Sooner or later, most everyone travels. Whether for business or pleasure; for a drive across the state or a flight across the country, at some point, you’re away from home. And it seems inevitable too that the more you travel, the more likely you are to run into snags — canceled flights, rental car accidents, seemingly unfair charges or mistakes that someone has to pay for.
No matter where you go — at least in the United States — there are some rights you have regarding the way you’re treated by the travel industry and some rights you don’t have. Here are 10 situations you could find yourself in.
1. Flight cancellations
There are some misunderstandings about just what an airline owes you in the case of a canceled flight. As a rule of thumb, if it’s their fault, they might take care of you, but if not, you’re on your own. In practice that means if something like a mechanical failure cancels a flight, or if a delay caused by them forces you to miss a connection, they’re on the hook. In that case, you can look forward to hotel accommodations and a meal or two, depending on the length of the delay in getting you on a new plane.
However, if a hurricane blows through and cancels your flight, that’s not their fault, and they don’t owe you anything. In either case, there are no federal regulations mandating that they do anything for you. It’s up to the individual airline’s policies.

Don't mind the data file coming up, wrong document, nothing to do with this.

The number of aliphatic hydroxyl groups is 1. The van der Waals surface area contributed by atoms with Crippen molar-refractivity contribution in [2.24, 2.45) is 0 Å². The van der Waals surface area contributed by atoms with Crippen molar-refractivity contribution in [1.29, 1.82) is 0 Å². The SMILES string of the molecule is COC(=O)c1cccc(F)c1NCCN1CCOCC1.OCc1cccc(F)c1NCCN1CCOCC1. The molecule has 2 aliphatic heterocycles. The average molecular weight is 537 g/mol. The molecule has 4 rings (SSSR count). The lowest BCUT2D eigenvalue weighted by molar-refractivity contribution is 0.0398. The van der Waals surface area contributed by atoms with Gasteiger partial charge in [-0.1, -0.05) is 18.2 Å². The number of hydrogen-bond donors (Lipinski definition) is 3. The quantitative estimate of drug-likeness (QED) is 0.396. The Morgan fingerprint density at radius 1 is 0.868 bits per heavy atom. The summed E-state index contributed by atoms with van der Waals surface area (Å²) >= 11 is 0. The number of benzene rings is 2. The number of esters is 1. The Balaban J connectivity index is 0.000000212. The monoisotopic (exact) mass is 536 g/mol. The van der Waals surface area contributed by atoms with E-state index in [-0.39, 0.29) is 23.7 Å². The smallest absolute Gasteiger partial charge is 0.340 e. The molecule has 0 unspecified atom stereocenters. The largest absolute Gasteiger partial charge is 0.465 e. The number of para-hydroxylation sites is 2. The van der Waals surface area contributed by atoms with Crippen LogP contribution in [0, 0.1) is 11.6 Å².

2. Getting bumped
Airlines are notorious for overbooking flights and then bumping passengers when they have more people than seats. If that happens to you, you might get a bit of cash from it, but maybe not. In this case, there are federal regulations. If the airline can get you to your final destination (not just a connecting flight) within one hour of the scheduled time, there is no compensation. If you are between one and two hours late, they owe you double the price of a one-way ticket to your destination (up to $675). More than two hours, and they owe you four times the fare (up to $1,450).
There are two caveats: You have to have had a written reservation and checked in on time. Also, it only applies to involuntary bumping. If the airline asks for volunteers to be bumped and you agree, this doesn’t apply — though they’ll probably give you some other deal for volunteering.
3. Delayed luggage
That sinking feeling you get when you’re in New York and your bag somehow ended up in Houston might translate into compensation. If your bag is delayed, most of the time the airline will get it to you within a couple of hours. As exhausted as you are from traveling, report the luggage problem to the airline and get a written copy of the report before you leave the airport. Check with them about fees, they are not required to get it to you for free. They may be willing to compensate you for reasonable expenses incurred while waiting for your bag — some even hand out cash there in the airport.
Be aware, though, that you and the airline might have different ideas of what “reasonable expenses” are. If they are going to reimburse you, make sure you agree on expenses and keep your receipts.
4. Lost luggage